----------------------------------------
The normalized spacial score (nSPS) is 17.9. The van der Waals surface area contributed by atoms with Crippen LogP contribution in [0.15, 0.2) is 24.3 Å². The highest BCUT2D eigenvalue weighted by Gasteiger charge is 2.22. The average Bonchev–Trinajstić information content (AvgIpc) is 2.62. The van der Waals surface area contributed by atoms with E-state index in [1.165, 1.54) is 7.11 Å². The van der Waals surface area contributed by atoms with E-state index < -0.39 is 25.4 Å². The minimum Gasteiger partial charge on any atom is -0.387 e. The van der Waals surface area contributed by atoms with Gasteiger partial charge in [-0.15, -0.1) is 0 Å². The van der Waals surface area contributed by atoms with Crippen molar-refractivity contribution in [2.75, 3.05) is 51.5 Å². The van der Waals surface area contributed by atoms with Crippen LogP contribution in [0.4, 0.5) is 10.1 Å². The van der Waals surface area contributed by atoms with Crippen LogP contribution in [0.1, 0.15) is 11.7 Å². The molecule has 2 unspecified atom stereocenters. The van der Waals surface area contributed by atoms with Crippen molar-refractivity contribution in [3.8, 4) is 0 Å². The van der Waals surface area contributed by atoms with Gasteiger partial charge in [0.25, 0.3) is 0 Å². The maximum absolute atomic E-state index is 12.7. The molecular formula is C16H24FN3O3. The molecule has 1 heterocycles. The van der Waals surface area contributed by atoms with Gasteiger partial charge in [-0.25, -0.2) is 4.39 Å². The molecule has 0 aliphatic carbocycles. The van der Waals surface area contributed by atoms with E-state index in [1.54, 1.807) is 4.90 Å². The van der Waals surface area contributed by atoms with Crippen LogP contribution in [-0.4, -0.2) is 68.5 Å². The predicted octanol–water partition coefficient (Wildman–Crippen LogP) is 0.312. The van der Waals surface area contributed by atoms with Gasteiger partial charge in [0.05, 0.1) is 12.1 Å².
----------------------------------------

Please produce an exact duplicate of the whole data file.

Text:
The normalized spacial score (nSPS) is 17.9. The van der Waals surface area contributed by atoms with Crippen LogP contribution in [0.15, 0.2) is 24.3 Å². The highest BCUT2D eigenvalue weighted by Gasteiger charge is 2.22. The average Bonchev–Trinajstić information content (AvgIpc) is 2.62. The van der Waals surface area contributed by atoms with E-state index in [1.165, 1.54) is 7.11 Å². The van der Waals surface area contributed by atoms with E-state index < -0.39 is 25.4 Å². The minimum Gasteiger partial charge on any atom is -0.387 e. The van der Waals surface area contributed by atoms with Gasteiger partial charge in [-0.15, -0.1) is 0 Å². The van der Waals surface area contributed by atoms with Crippen molar-refractivity contribution in [2.75, 3.05) is 51.5 Å². The van der Waals surface area contributed by atoms with Crippen LogP contribution in [0.4, 0.5) is 10.1 Å². The van der Waals surface area contributed by atoms with Crippen LogP contribution in [0.1, 0.15) is 11.7 Å². The molecule has 2 unspecified atom stereocenters. The van der Waals surface area contributed by atoms with Crippen molar-refractivity contribution in [3.8, 4) is 0 Å². The van der Waals surface area contributed by atoms with Gasteiger partial charge in [0.25, 0.3) is 0 Å². The maximum absolute atomic E-state index is 12.7. The molecular formula is C16H24FN3O3. The molecule has 1 heterocycles. The van der Waals surface area contributed by atoms with Gasteiger partial charge in [-0.25, -0.2) is 4.39 Å². The molecule has 0 aliphatic carbocycles. The van der Waals surface area contributed by atoms with E-state index in [1.54, 1.807) is 4.90 Å². The van der Waals surface area contributed by atoms with Crippen LogP contribution in [-0.4, -0.2) is 68.5 Å². The predicted octanol–water partition coefficient (Wildman–Crippen LogP) is 0.312. The van der Waals surface area contributed by atoms with Gasteiger partial charge in [0.05, 0.1) is 12.1 Å².